Mexico orders mine stoppages

The Mexican government has ordered all 'non-essential' business activities in the country to cease, including mining, until April 30, as part of its plan to curb the spread of the COVID-19 virus
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Castillo is one of the mines impacted by the Mexic decree suspending all non-essential business, including mining

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The order, formalised March 31, was effective March 30.

While the employees of impacted miners in the country appear to be free of the illness thus far, they are collectively heeding the order, with many operations already closed.

Some of the mining operators who have been impacted by the directive include:

Newmont

Newmont president and CEO confirmed that the miner is now ramping down operations at the Peñasquito mine in the Zacatecas state.

The gold-silver-lead-zinc operation, which produces about 129,000 gold ounces annually, had already implemented "rigorous and wide-ranging controls" to protect workers and neighbouring communities, and currently has no active virus cases.

President and CEO Tom Palmer said four other Newmont mines had already been placed on care and maintenance. The company's 2020 production guidance has also already been withdrawn.

Gold Resource

US-based Gold Resource, which has kept its Nevada mining unit in operation during the pandemic while taking a number of precautionary measures for safety, has heeded the order by temporarily closing its Oaxaca complex.

Company officials said it would maintain a limited staff for environmental system management and to maintain mine safety.

Sierra Metals

Canada's Sierra Metals said that, between March 30 and April 30, it would keep only essential staff at its Bolivar mine site and its Cusi mine will be placed into care and maintenance during the stoppage period.

"Production can recommence to normal levels very quickly after April 30," president and CEO Igor Gonzales said.

"The company has some operating flexibility at Bolivar to run the ore-processing mill at higher levels, which should help recover lost ore tonnages from this suspension."

Argonaut Gold

"Argonaut will work towards an orderly suspension of mining, crushing and stacking activities," president and CEO Pete Dougherty said April 1 of the federal government suspension mandate.

While the company did not specifically outline the mines involved, its Mexican portfolio includes the El Castillo and San Agustin mines, which together form the El Castillo complex in Durango, as well as the La Colorada mine in Sonora.

It additionally has several projects in an exploration stage, such as the San Antonio project in Baja California Sur and the Cerro del Gallo project in Guanajuato.

"It is important to recognise the seriousness of the COVID-19 pandemic, and while we have not experienced a known or suspected case in the company to date, we have been and will continue to take precautionary measures," Dougherty said.

"The health and safety of our workforce, their families and the communities in which we operate is paramount, and we continue to be dedicated to maintaining a safe work environment."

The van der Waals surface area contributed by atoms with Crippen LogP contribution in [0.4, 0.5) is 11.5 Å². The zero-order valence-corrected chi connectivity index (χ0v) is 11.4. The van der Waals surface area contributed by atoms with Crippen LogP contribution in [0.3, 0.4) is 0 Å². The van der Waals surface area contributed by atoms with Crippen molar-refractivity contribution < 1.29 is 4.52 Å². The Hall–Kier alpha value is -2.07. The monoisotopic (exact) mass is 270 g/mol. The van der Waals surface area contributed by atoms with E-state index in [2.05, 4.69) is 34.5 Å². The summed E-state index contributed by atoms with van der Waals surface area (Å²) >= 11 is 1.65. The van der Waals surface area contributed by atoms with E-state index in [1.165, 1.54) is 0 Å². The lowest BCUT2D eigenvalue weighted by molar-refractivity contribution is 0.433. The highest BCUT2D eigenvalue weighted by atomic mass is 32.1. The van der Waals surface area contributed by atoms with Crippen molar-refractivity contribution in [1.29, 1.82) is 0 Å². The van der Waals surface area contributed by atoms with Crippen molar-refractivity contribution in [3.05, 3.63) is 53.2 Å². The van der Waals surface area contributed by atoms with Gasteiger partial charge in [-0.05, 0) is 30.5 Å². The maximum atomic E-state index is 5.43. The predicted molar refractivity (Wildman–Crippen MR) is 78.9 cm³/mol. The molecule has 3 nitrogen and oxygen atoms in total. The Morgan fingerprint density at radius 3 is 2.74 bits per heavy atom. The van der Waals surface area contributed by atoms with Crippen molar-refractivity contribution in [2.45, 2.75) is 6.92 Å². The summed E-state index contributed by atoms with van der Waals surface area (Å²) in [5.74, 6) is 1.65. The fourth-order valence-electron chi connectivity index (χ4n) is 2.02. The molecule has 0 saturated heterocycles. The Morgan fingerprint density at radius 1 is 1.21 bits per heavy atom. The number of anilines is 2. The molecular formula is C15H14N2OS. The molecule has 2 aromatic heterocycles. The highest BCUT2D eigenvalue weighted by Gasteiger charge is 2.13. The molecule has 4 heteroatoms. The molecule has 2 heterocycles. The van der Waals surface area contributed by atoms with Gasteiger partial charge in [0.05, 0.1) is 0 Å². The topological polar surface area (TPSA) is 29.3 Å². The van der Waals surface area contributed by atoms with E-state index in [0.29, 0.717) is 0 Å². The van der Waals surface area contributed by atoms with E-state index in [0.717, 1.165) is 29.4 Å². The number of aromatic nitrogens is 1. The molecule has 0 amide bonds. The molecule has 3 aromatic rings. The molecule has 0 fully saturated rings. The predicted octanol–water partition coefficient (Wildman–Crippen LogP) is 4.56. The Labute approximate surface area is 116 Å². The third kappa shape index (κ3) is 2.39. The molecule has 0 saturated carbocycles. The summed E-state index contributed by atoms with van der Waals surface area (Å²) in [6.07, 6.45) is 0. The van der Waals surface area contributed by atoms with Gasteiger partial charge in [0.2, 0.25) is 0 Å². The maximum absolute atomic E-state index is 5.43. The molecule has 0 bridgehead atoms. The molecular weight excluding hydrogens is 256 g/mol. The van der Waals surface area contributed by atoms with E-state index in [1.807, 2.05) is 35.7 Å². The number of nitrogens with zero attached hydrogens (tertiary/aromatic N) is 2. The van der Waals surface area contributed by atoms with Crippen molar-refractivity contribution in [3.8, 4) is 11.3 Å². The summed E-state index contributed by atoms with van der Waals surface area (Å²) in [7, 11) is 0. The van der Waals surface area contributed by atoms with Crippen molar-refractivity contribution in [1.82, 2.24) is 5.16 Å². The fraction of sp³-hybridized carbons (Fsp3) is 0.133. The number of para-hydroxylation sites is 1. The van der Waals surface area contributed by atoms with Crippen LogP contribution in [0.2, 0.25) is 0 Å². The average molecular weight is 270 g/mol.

Argonaut has also withdrawn its full-year guidance company-wide until further notice.

Agnico Eagle

Agnico Eagle officials said it had three impacted gold operations that it was "ramping down … in an orderly fashion" in accordance to the government decree: Pinos Altos, Creston Mascota and La India.

All will be placed into care and maintenance through the idling period, and its Mexican exploration activities will also be suspended.

"The company expects that the actions it is taking should allow for the timely and safe re-start of normal operations once the decree is lifted," the miner said.

"[We] will continue to communicate with the government of Mexico to ensure compliance with the decree and will continue to discuss procedures to potentially increase activities at the company's operations while having regard to the health and safety of our employees and communities."

At this time, like its contemporaries, Agnico Eagle confirmed it had no confirmed COVID-19 cases at its operations at this time.

Alamos Gold

Canada-based Alamos Gold confirmed that, due to the Mexico directive, it would be suspending operations at its Mulatos mine until April 30.

"The health and safety of our employees, their families and the communities in which we operate remain our top priority," president and CEO John McCluskey said.

"To date, we have not had any confirmed cases of COVID-19 among any of our employees or contractors. We will continue to monitor the situation and take further action to prevent the potential spread of the virus based on the best available information and the recommendations of relevant government authorities."

Endeavour Silver

Endeavour has started the process of suspending its three silver-gold operations in Mexico, which include the Guanacevi, Bolanitos and El Compas mines.

It is, however, retaining essential personnel at each mine site during the suspension period to maintain safety protocols, environmental monitoring, security measures and equipment maintenance. According to the miner, they are following strict COVID-19 safety protocols, and non-essential employees are being sent home to self-isolate, while continuing to receive their base pay.

Endeavour has pulled its 2020 production and cost guidance until further notice.

Fortuna Silver Mines

Fortuna is temporarily suspending mining and processing activities at its San Jose mine. A reduced taskforce will remain on site to safeguard critical infrastructure and maintain environmental monitoring through the suspension period.

The company said it was currently unable to determine the impact on its production and cost guidance for 2020, and was therefore withdrawing guidance.

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